“Anytime you can take the ladder out of the equation it’s better on bruising, faster for the workers and better on safety,” Finkler said.  “In some of the trials we tried to use the vacuum harvester to do it all.  But the worker on the ground is hard to beat for efficiency.

“Having our hand-harvesting crew pick only what they could reach, and letting the machine pick the rest, probably increased the speed of our ground crew 15 to 20 percent,” Finkler said.  “It was a trial and we learned as we went.”

“Adequate labor in the orchard at harvest continues to be a challenge for us and most other apple growers,” Armock said.  “This kind of harvest aid allows us to more fully use our labor pool.  The less physical nature of using the vacuum-harvester to pick apples also means we’re more likely to be able to recruit domestic laborers.”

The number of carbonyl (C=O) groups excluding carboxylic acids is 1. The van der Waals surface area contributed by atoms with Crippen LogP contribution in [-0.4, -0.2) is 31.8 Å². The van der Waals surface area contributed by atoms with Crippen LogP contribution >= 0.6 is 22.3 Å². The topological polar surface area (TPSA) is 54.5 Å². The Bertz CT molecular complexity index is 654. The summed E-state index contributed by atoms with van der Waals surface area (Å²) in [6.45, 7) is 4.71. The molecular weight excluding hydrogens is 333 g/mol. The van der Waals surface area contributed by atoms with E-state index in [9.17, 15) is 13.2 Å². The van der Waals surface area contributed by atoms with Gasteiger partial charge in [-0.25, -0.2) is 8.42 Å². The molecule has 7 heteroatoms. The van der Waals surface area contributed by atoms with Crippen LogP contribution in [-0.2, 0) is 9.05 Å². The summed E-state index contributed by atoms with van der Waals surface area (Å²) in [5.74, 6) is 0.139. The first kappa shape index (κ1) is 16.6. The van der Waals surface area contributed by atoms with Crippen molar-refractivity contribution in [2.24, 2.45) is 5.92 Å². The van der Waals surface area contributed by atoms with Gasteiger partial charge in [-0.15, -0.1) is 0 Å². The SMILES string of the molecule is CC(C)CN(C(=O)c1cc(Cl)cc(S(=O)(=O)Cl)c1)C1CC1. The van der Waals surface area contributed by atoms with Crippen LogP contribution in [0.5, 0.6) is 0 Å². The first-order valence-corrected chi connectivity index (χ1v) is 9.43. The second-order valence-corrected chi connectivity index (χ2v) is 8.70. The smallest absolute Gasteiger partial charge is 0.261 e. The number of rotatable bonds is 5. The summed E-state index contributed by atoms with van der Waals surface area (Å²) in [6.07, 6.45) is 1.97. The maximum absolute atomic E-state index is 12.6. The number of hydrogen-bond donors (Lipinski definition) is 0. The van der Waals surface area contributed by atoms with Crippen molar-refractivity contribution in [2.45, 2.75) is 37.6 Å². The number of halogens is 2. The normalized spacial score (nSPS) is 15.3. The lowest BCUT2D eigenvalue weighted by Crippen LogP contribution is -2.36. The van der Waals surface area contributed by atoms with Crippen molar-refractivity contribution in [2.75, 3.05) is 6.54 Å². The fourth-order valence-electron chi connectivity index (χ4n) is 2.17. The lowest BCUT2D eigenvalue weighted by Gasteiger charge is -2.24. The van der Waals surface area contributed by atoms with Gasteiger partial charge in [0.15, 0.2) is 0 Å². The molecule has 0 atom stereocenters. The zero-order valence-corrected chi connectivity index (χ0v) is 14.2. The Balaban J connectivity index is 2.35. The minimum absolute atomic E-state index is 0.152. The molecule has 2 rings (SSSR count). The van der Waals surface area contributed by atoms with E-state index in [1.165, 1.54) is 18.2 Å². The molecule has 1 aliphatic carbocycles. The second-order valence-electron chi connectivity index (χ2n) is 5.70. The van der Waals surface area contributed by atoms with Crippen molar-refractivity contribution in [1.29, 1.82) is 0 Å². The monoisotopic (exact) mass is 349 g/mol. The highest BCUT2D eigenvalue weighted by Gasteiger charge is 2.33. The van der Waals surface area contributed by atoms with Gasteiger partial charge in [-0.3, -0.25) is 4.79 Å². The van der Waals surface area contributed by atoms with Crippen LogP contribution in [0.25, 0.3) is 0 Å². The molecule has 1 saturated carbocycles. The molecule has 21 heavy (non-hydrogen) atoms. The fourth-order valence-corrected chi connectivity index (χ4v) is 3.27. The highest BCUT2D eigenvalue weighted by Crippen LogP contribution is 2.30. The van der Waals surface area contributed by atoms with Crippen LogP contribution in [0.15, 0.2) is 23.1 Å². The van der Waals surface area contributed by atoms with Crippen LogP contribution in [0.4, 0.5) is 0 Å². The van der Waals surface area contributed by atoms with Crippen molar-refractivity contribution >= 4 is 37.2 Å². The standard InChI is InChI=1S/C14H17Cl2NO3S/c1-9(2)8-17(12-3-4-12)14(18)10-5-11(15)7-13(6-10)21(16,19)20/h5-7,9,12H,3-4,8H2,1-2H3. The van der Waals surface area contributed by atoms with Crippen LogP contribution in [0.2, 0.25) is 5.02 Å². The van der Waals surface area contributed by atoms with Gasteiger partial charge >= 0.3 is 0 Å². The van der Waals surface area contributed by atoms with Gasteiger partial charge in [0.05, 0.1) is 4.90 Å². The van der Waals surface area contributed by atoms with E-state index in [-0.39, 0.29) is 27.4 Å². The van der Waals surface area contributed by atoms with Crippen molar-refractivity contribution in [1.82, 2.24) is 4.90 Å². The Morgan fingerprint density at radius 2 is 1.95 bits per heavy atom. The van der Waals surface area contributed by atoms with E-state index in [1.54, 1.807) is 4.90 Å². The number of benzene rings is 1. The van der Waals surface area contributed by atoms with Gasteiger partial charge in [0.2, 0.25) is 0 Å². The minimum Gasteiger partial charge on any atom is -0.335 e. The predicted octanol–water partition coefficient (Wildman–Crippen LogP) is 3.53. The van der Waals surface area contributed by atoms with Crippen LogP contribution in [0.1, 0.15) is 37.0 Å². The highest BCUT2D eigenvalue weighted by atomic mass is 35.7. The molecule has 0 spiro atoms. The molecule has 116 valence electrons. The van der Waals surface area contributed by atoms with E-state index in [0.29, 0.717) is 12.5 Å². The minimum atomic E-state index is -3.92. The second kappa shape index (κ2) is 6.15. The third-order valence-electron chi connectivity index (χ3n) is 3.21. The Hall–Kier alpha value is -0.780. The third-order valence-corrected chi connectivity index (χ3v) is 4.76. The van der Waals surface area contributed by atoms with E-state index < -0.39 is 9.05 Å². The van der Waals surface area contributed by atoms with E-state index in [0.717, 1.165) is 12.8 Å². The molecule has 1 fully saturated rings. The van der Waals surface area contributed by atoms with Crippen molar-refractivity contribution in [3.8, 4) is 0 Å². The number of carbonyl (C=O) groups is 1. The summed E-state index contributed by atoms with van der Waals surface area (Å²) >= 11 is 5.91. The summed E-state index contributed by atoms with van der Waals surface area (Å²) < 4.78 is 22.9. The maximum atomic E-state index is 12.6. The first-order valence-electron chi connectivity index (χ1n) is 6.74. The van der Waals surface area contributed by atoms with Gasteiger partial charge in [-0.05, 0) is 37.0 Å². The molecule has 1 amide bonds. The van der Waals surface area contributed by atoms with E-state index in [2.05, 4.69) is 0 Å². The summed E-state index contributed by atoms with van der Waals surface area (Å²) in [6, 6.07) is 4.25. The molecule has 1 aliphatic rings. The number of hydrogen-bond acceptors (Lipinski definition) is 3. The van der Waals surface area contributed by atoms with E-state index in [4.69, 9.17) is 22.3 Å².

“We believe new technology and better working conditions, such as those enabled by harvest aid systems, will help us further become the employer of choice to attract the best workers in our area,” Armock concluded.

The vacuum harvester and accompanying automated picking platform are currently one-of-a-kind.  They were invented, patented and fine-tuned over the last several years by Phil Brown Welding, Inc., at the direction of the “DBR team” of apple grower Chuck Dietrich, machinist Phil Brown, and grower Mike Rasch.

With another 32 million bushel crop on the trees, Riveridge plans to test the efficiency of the vacuum harvester again this year.